How many can remember arguing with our siblings and use an expression that our parents heard and we were in trouble. Some of us may have been tempted to use the line “It is just a figure of speech!” as if that helped the matter any. Figures of speech can get us in a lot of trouble if we are not careful to understand what exactly they mean.
The same is true with figures of speech in the Bible—we better recognize figures of speech or it can get us in trouble as well. Wayne Jackson does an excellent job of dealing with two serious mistakes that have led many to serious misinterpretation of the Scriptures—Mistaking the Literal for the Figurative and Mistaking the Figurative for the Literal. He gives very good tools one should use to identify figurative language; e.g., when the sense of the expression contradicts other plain nonfigurative passages.
One may not realize just how large the subject of figures of speech in the Bible can be. E. W. Bullinger’s Figures of Speech Used in the Bible is over 1100 pages. Bullinger catalogs some 200 distinctive figures of speech in the Bible, but estimates there are over 500 instances of figures in the Bible. That makes the study quite daunting. One should have a good working knowledge of this field, and Wayne Jackson’s byline of the book “a practical guide to understanding the figurative language of the Bible” is quite accurate.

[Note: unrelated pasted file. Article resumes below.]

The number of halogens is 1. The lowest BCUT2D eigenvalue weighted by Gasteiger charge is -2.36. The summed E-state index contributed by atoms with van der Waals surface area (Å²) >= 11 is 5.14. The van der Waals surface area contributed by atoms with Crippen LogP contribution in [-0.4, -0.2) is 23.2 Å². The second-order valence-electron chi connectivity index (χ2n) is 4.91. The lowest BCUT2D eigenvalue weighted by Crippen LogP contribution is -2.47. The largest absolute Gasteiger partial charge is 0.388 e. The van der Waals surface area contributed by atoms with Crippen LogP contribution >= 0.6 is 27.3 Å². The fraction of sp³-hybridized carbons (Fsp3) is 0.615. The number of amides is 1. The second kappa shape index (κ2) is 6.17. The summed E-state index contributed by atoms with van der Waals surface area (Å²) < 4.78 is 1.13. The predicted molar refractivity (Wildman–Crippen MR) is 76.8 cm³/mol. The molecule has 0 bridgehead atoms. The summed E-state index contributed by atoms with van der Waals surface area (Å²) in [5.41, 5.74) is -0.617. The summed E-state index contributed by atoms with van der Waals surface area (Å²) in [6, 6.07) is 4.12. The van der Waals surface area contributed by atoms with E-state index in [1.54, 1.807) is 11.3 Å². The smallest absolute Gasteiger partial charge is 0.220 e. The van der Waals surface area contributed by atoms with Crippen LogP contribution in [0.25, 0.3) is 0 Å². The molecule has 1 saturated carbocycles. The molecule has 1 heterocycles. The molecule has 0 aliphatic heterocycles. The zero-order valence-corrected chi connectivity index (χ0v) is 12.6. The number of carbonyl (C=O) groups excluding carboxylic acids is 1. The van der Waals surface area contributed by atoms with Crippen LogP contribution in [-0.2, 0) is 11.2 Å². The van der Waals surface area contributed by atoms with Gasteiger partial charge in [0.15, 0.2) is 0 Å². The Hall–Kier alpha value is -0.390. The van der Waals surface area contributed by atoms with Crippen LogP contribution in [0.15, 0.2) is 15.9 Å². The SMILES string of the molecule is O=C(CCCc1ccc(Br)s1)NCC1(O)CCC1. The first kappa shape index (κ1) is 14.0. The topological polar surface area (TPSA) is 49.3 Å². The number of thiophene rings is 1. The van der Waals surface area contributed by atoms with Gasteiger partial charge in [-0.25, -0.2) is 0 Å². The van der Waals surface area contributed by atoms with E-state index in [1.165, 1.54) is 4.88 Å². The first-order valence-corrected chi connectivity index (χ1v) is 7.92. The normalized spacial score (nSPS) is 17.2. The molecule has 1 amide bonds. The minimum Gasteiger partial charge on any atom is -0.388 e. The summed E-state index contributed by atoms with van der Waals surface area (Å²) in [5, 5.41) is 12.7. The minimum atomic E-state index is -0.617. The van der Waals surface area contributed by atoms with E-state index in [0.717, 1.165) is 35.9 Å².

Wayne Jackson has chapters dealing with specific types of figures of speech including similies, similitudes, allegories, metaphors, metonymy, synecdoche, hyperbole, prolepsis, parables and typology. For those of us whose eyes begin to glaze over when discussing the difference between a metaphor and a simile, the book gives biblical example of these figures that are very enriching. In the chapter on Metonymy, Jackson writes:
The English term “metonymy” derives from two Greek roots, meta (a change), and onoma (name), hence, “a change in name.” The word has come to signify the process whereby the name of an object is changed to something else for the purpose of intensifying a comparison. An illustration will help clarify the nature of this figure of speech.Biblical Figures of Speech is very practical and informative. It is a work to introduce one to the field of hermeneutics—the interpretation of the Scriptures. If one does not know where to begin in this area of study, this is an excellent book to start with.
A group of Pharisees once warned Jesus that Herod Antipas wanted to kill him. The Lord responded, “Go and tell that fox, ‘Behold, I cast out demons and perform cures today, and tomorrow, and the third day I finish my course’” (Lk. 13:32 ESV). Christ might have said, “Herod is like a fox.” Had he expressed it in that way, he would have employed a simile. Or, he could have suggested, “Herod is a fox.” That would have been a metaphor. Instead, he dramatized the matter even more when he said, “Go tell that fox!” The ruler’s name is changed to the animal of comparison; Herod becomes the fox! The Lord may have been capitalizing upon the tendency of the fox toward malicious destructiveness; hence, the expression may be roughly equivalent to our term “varmint.” Such would surely harmonize with the ruler’s character—this weakling who beheaded God’s prophet (John the Baptizer) at behest of an evil woman. (Jackson, pp. 91-92).